What could be better you ask? Nothing! As defending champion of the Levis JCC Run, Sweat and Beers 5K hosted in Boca Raton, Florida on a hot July night (7:00pm), I feel I can make that statement! The 5K is now in its 5th year and keeps getting better. Plus, if you’ve never run an evening race…you’ve got to try it! (Side note, for winning, I received a case of beer…so you may want to start training now!)
What: 5th Annual JCC Run, Sweat & Beers 5K
When: Thursday, July 16, 2015; race starts just after 7:00pm
Where: South County Regional Park; 11200 Park Access Rd, Boca Raton, Florida 33498; Race start is just outside Ampitheater/Dog Park; follow the signs!
Every once in a while I seem to post a blog that peaks people’s interest…the most recent one being: Have A Beer…Or Maybe Not. One of my friends from the SouthFloridaRuns group, Andy, mentioned that when has a beer before a race or run, it’s purely for relaxation. He doesn’t do it to run faster and hit a personal record (PR); he grabs a beer when he just wants to have a good time and not go for time. As he said, “Having the beer before the run ensures that it will be a fun, relaxing run; Obviously I won’t be going for PRs or be super competitive.” I then wondered, if on some of those runs he does actually go faster – because he’s relaxed without any stress. I asked him but he wasn’t sure that he ever hit any PRs post beer consumption. Another guy in the group, Joey, says he will sometimes consume a few glasses of wine the night before a race. It’s his trademark. I’ll have to follow-up with him as to whether he feels it helps him…
While discussing all of this, Sam (leader of the SouthFloridaRuns crew) mentioned a study he had seen about how drinking alcohol/beer may help women more than men. I had not found the study in my research so once I came home, I immediately located it to share it here. So here it is – straight from Runners World: Beer Run! (Note that this scientific article is about the post run beer not the pre-run beer as I wrote about in my last post.)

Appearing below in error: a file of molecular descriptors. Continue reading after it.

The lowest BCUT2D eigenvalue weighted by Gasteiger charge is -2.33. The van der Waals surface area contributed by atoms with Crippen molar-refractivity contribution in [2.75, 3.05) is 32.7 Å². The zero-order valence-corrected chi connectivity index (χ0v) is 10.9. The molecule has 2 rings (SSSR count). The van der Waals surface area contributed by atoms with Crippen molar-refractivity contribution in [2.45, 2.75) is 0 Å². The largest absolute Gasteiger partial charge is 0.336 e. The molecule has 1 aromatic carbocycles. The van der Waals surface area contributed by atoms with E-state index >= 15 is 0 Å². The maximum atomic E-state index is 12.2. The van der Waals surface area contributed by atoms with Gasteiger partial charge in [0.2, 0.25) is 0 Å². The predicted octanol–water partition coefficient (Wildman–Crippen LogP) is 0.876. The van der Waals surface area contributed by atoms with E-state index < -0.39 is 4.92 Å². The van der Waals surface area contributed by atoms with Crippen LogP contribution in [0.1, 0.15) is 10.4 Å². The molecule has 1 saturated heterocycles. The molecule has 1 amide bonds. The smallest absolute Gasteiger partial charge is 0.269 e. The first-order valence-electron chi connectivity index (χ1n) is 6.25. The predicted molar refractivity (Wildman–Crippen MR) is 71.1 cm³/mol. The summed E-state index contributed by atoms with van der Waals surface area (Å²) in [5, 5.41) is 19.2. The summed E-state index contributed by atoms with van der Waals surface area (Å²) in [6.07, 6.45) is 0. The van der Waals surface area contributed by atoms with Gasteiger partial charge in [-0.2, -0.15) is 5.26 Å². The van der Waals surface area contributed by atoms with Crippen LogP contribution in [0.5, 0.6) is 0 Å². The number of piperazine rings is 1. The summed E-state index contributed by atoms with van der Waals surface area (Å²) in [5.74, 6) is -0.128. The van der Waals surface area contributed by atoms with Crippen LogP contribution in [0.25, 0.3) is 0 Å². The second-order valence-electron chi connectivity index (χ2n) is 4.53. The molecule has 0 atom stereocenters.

Here are some important pull-outs from the article written by Christie Aschwanden.
Turns out the research on alcohol and exercise is as herky-jerky as our culture’s attitude toward the bottle. Most early studies investigated alcohol’s potential as a performance enhancer. It seems ridiculous now, but during the 1904 Olympic Marathon, U.S. gold medalist Thomas Hicks was given a mixture of brandy, strychnine, and egg whites in an effort to gain a competitive edge. Many coaches then believed alcohol boosted energy.
Being a former scientist, I had my own theories about how drinking and running mix, and I couldn’t resist putting them to the test. The nearby Colorado Mesa University had just opened the Monfort Family Human Performance Research Lab, a state-of-the-art exercise-science facility that seemed like the perfect venue to explore alcohol’s effects on running performance. My friend Gig Leadbetter, Ph.D., coaches the school’s cross-country team and is an exercise scientist at the Monfort Lab. He’s also a home brewer and winemaker and, without any arm-twisting, agreed to put together a study for Runner’s World.
We’d recruited five men and five women—myself included—ranging in age from 29 to 43, all moderate drinkers (defined as drinking less than the recommended daily limits of two drinks per day for men, one for women) and who ran at least 35 miles per week…Everyone reconvened the following Friday evening for the first Beer Run. We ran on treadmills for 45 minutes at a pace that felt steady, like tempo, but not overly strenuous. Then we gathered on the patio behind the lab and drank cold beer (or the placebo) and devoured plates of pasta and tomato sauce (carbs!). The next morning, volunteers returned to the lab for the first Exhaustion Run, a task as grueling as it sounds. After we ran at a fast clip for as long as possible, researchers measured our heart rates and metabolic factors, such as oxygen consumption and carbon-dioxide production. Every three minutes, they asked us to rate how hard we were working.